Genetic Testing Saves Lives

Live A Proactive Life. Know The Risks

Genetic Testing Leads To Life-Saving Interventions

What would you do if you knew you had a genetic predisposition to cancer? Would you live differently? Genetic testing can help you take a proactive approach to your health. Make informed decisions about your health. It’s Better To Know.

These days, medicine has evolved to become more precise. Genetic tests are incredibly valuable for people who come from families where certain cancers or diseases are prevalent. Some of us have a higher than average risk of developing these illnesses- especially cancers associated with hereditary cancer syndromes (HCS).

Why Get Genetic Testing?

If cancer or other diseases run in your family, getting a DNA test or genetic test can help you understand your risks. Knowing these risks helps you make the necessary life changes to remain healthy. Knowledge is power. We can help you chart a path that’s right for you. Order a genetic test from us today.

Keep in mind, the results of your genetic test do not diagnose cancer or any other illness. The information provided doesn’t even indicate that you will get sick. It simply means that you carry a genetic variant that carries an increased risk of developing these illnesses. Better To Know helps you understand your risks.

What Genetic Testing Looks For

Better To Know uses an Inherited Cancer Genetics (ICGx) test which uses next-generation sequencing to look for pathogenic, or disease-causing, genetic variants in 38 genes. Our targeted sequencing approach provides depth and breadth, facilitating actionable insight towards personalized care. We offer multiple panel selections, including a comprehensive panel that covers 20 different types of cancer. Our panels are categorized based on cancer type(s).

Types Of Cancer Our Genetic Testing Examines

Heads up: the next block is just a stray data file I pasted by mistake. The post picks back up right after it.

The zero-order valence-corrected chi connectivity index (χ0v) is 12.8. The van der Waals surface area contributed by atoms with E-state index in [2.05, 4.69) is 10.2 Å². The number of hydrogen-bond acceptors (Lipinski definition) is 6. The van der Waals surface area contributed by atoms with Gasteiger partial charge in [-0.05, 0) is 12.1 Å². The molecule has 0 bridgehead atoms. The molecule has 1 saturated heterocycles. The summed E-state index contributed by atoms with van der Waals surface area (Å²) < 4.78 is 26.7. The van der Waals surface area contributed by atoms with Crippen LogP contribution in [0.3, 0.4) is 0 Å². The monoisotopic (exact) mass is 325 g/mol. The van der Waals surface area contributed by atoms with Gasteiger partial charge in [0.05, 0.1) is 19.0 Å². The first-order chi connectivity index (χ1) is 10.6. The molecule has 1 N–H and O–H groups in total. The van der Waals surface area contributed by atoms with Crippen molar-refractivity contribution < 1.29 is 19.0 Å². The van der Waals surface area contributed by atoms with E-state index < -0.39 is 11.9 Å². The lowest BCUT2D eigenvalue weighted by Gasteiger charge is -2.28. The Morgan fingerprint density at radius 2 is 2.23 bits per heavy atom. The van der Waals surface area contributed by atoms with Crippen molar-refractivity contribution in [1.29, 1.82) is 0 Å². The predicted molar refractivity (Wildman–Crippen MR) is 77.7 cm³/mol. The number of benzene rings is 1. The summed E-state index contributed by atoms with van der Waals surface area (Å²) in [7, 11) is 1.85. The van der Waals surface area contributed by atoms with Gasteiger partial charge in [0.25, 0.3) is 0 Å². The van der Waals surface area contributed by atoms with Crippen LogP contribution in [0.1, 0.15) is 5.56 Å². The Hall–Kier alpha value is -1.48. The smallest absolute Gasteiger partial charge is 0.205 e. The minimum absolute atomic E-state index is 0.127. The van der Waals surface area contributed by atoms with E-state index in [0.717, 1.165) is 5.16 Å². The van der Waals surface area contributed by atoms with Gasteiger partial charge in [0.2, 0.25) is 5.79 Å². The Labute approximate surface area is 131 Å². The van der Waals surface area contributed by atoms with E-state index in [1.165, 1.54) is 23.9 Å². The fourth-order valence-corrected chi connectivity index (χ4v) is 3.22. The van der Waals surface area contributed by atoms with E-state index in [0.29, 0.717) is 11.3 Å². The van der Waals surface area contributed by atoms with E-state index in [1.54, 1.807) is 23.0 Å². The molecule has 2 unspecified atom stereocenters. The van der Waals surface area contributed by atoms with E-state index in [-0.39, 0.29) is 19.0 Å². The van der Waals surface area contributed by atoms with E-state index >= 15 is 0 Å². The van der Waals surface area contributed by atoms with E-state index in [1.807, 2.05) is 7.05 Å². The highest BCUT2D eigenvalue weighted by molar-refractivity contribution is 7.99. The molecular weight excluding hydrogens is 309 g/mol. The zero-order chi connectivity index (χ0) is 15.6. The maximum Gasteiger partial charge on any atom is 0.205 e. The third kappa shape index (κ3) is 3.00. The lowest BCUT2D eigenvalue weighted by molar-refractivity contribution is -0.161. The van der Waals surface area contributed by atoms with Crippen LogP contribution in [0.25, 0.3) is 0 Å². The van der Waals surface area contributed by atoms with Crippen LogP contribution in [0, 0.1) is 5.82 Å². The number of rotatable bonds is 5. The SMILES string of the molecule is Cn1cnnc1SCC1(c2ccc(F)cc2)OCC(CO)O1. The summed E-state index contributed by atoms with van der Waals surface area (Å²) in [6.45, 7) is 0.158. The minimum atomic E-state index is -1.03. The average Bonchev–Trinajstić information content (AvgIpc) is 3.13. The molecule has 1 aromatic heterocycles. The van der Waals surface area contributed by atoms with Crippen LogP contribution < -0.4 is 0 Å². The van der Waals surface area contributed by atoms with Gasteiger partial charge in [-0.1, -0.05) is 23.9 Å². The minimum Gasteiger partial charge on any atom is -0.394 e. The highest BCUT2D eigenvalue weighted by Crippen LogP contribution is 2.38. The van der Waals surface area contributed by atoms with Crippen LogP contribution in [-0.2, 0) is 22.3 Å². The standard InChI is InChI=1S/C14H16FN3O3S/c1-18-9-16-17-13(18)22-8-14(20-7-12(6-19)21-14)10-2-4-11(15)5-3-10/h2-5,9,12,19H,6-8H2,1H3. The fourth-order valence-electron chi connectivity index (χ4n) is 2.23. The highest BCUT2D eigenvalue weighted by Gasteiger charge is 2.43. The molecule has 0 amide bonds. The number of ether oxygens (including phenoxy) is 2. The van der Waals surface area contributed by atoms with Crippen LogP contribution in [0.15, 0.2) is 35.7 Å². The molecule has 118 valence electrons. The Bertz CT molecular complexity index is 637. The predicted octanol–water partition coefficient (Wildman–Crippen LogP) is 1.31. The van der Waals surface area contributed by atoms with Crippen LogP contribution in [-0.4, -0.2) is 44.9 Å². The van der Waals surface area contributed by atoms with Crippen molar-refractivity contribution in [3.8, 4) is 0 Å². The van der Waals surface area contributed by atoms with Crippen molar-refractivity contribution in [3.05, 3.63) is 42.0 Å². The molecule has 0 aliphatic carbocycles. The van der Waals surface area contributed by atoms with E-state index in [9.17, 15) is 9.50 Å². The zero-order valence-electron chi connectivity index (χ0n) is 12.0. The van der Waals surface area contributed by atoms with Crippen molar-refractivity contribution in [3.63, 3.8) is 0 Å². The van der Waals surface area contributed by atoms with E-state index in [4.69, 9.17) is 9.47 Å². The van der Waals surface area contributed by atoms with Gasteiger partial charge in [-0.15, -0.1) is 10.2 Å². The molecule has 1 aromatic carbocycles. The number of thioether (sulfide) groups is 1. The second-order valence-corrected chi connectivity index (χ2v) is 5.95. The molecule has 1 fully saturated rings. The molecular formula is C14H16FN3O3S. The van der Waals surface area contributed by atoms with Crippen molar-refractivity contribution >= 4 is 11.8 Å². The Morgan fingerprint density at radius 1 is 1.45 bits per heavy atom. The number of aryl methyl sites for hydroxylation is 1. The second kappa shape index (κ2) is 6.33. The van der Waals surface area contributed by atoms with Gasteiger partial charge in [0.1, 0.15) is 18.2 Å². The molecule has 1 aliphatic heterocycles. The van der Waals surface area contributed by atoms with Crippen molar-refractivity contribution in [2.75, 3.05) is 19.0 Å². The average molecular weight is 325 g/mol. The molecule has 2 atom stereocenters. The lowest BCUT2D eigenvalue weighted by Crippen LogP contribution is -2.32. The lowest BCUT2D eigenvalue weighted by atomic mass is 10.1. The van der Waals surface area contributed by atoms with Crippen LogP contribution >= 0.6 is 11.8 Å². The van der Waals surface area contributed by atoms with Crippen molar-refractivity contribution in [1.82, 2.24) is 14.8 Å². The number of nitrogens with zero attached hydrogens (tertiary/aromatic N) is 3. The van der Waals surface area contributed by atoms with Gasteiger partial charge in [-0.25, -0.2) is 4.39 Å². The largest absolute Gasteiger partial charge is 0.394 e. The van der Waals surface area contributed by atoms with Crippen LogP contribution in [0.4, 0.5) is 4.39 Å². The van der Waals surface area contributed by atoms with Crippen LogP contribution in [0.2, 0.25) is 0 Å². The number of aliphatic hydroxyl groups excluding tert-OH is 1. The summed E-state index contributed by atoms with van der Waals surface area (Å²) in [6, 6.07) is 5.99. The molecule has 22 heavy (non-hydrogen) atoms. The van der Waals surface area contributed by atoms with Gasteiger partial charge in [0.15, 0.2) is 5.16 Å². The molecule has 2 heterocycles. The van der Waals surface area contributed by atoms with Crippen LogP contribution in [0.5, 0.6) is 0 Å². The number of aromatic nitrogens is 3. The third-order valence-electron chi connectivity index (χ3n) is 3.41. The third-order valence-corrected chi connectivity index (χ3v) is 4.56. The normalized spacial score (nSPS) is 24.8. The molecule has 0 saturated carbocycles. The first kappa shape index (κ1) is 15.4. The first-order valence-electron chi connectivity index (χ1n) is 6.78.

Our ICGx Panels offer 9 cancer-type specific panels as well as a comprehensive panel. Here are the specific gene variants we look for under each cancer:


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Breast Cancer

Genes Tested: ATM, BARD1, BRCA1, BRCA2, BRIP1, CDH1, CHEK2, MRE11A, MUTYH, NBN, NF1, PALB2, PTEN, RAD50, RAD51C, STK11, TP53

HCS: Hereditary Breast and Ovarian Cancer (HBOC), Hereditary Diffuse Gastric Cancer (HDGC), Li-Fraumeni Syndrome (LFS), neurofibromatosis type 1, Peutz-Jeghers syndrome (PJS), PTEN Hamartoma Tumor Syndrome (PHTS) spectrum

Female Reproductive Tract Cancers

Genes Tested: BRCA1, BRCA2, BRIP1, EPCAM, MLH1, MSH2, MSH6, PMS2, PTEN, RAD51C, RAD51D, STK11

HCS: Hereditary Breast and Ovarian Cancer (HBOC), Lynch Syndrome, Hereditary Diffuse Gastric Cancer (HDGC), Peutz-Jeghers syndrome (PJS), PTEN hamartoma tumor syndrome (PHTS) spectrum

Gastric Cancers


HCS: Classic and attenuated familial adenomatous polyposis syndromes (FAP and AFAP), Hereditary Diffuse Gastric Cancer (HDGC), Juvenile Polyposis Syndrome (JPS), Lynch syndrome*, Peutz-Jeghers syndrome (PJS)

Lung Cancer

Genes Tested: STK11, TP53

HCS: Li-Fraumeni Syndrome (LFS), Peutz-Jeghers syndrome (PJS)


Genes Tested: CDK4, CDKN2A, PTEN

HCS: Familial malignant melanoma, PTEN hamartoma tumor syndrome (PHTS) spectrum

Pancreatic Cancer


HCS: Classic and attenuated familial adenomatous polyposis syndromes (FAP and AFAP), familial malignant melanoma, Hereditary Breast and Ovarian Cancer (HBOC), Li-Fraumeni Syndrome (LFS), Lynch syndrome*, Multiple Endocrine Neoplasia type I (MEN1), Peutz-Jeghers syndrome (PJS), von Hippel-Lindau syndrome

Prostate Cancer

Genes Tested: BRCA1, BRCA2, CHEK2, ELAC2, NBN, TP53

HCS: Hereditary Breast and Ovarian Cancer (HBOC), hereditary prostate cancer, Li-Fraumeni Syndrome (LFS)

Renal Cancer


HCS: Classic and attenuated familial adenomatous polyposis syndromes (FAP and AFAP), Constitutional Mismatch Repair Deficiency Syndrome (CMMRD), Hereditary Diffuse Gastric Cancer (HDGC), Hereditary Papillary Renal Cell Carcinoma (HPRC), Juvenile Polyposis Syndrome (JPS), Li-Fraumeni syndrome (LFS), Lynch syndrome*, MUTYH-associated Polyposis syndrome (MAP), PTEN hamartoma tumor syndrome (PHTS), von Hippel-Lindau syndrome

Tumor Syndromes

Genes Tested: FANCC, HRAS, PTCH1, RET

HCS: Costello syndrome, Fanconi anemia, Gorlin syndrome (also known as Nevoid Basal Cell Carcinoma Syndrome, or NBCCS), Multiple Endocrine Neoplasia type II (MENII)


Covers all genes and all cancer syndromes listed above

Stop Wondering!

Not All Cancers Are Created Equal

It’s a simple fact that most cancers are non-hereditary mutations in the cells that occur over a person’s lifetime. That is why cancers tend to develop in older individuals. These mutations are often caused by environmental factors and errors in DNA replication that occur over the course of normal cell division.


Sometimes cancers may appear to run in a family. When this occurs it’s important to distinguish between shared environmental factors (which cause mutations) and shared genetic causes (or inherited mutations). Both environmental and genetic factors interact to influence cancer predisposition risk.